Proper CUDA library for huge Hermitian eigenvalue tasks

I am trying to update some fortran code from using CPU to using GPU. The task is to diagonalize a massive (10^6x10^6) sparse, complex, Hermitian matrix. Since I’m working with a Tesla K80 CUDA seems the best choice. Of the libraries that are listed on nVidia’s boast page:

  • cuSolver has sparse functions but the only sparse eigenvalue function is a shift-inverse algorithm which can only find the nearest eigenvalue to an initial guess.
  • CULA doesn't seem to have a sparse eigenvalue solver.
  • cuSparse doesn't seem to have a sparse eigenvalue solver.
  • ArrayFire doesn't seem to have a sparse eigenvalue solver.
  • MAGMA has a symmetric/Hermitian sparse eigenvalue solver but would require me to build an interface.

So it seems that MAGMA is my only choice but it requires some interfacing to work with fortran. Also, I’m not entirely convinced the standard CUDA toolkit (which I’ve installed) comes with MAGMA so I’ll have to install it.

Am I basically right in my characterizations?

I am curious as to which library you are currently using in your host code for this particular task.

I’ve been using cudaFortran for moving stuff between host and device as well as the general stuff. So far I’ve experimented with cuSolver but I underestimated (or rather, neglected to estimate at all) the memory requirement. Luckily I haven’t done much so starting over with a different library is fine.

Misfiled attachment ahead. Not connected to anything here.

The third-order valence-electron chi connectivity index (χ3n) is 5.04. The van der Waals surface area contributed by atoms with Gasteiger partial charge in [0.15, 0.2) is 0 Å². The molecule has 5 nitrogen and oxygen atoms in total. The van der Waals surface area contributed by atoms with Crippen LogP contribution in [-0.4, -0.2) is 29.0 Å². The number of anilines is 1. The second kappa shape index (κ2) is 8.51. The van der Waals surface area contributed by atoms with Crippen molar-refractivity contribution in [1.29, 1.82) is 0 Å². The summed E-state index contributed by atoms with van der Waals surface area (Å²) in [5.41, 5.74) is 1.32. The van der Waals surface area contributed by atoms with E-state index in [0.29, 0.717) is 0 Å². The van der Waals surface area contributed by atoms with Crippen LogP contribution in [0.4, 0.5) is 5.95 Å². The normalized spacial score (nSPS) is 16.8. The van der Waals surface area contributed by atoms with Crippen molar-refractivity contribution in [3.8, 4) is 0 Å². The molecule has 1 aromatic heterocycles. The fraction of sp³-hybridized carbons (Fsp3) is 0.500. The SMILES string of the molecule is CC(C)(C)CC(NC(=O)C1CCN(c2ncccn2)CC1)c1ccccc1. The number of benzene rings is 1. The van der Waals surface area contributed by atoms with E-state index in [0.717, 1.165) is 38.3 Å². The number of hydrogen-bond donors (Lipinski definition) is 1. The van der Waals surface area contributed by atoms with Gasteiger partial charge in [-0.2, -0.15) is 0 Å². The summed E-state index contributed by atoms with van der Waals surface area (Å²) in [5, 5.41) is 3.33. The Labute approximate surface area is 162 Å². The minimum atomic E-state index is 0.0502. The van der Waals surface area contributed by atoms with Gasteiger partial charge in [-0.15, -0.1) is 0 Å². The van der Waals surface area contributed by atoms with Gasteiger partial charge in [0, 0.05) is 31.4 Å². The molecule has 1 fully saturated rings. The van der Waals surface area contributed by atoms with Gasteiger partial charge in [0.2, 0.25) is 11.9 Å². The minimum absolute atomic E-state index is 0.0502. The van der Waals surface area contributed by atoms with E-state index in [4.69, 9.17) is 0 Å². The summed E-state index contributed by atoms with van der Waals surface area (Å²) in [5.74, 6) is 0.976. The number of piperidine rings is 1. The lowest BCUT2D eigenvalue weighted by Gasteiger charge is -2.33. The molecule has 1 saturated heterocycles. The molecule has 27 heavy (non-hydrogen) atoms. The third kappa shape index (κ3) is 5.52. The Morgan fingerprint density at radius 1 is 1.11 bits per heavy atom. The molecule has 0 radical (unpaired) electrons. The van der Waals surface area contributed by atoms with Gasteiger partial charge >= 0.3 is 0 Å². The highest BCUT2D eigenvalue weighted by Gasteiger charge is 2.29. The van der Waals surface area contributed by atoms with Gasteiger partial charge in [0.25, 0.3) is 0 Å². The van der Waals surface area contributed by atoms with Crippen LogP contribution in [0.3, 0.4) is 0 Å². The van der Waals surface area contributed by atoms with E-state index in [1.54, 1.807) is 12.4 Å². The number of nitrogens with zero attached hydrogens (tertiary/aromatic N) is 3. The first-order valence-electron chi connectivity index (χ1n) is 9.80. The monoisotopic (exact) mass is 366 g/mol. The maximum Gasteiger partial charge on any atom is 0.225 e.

So if I understand correctly, your computational task is so specialized that there are few, if any, host libraries available for it. If so, it stands to reason that the same level of scarcity would apply to corresponding GPU libraries and MAGMA is your best bet.

That’s basically my thinking - I was holding out hope for something hidden (maybe filed under ‘Shibboleth’). Do you happen to know of any good documents on constructing interfaces in Fortran?

I don’t have any personal experience with the ISO_C_BINDING facility of modern versions of Fortran. All interfacing between C and Fortran code I have done used knowledge of the calling conventions of compilers in the same family, e.g. gcc plus g77 or gfortran, or the Intel C/C++ and Fortran compilers.

I assume that use of ISO_C_BINDING requires a C-style interface, as the name implies. Since CUDA is in the C++ family, you may need to use ‘extern “C”’ wrappers on the CUDA side.

You mentioned that you are using CUDA Fortran. Surely the documentation for that should have a section that explains how to properly invoke third-party CUDA code. Have you checked the docs?

Yeah I’ve checked the docs, they have decent coverage but are mainly aimed at programmers (understandably). I am more at the “For Dummies” level but I can figure it out given enough time.

We all start out as “dummies” every time we start in a new knowledge area, then learn by reading in combination with doing (me personally: mostly doing). So my advice would be to get in there and get your hands dirty, so to speak.

If you are a scientist, consider that these days, computing is an indispensable tool for just about any kind science. And computing involves programming as a hands-on activity, just like an archaeologist will need to learn how to handle shovels, trowels, and brushes expertly.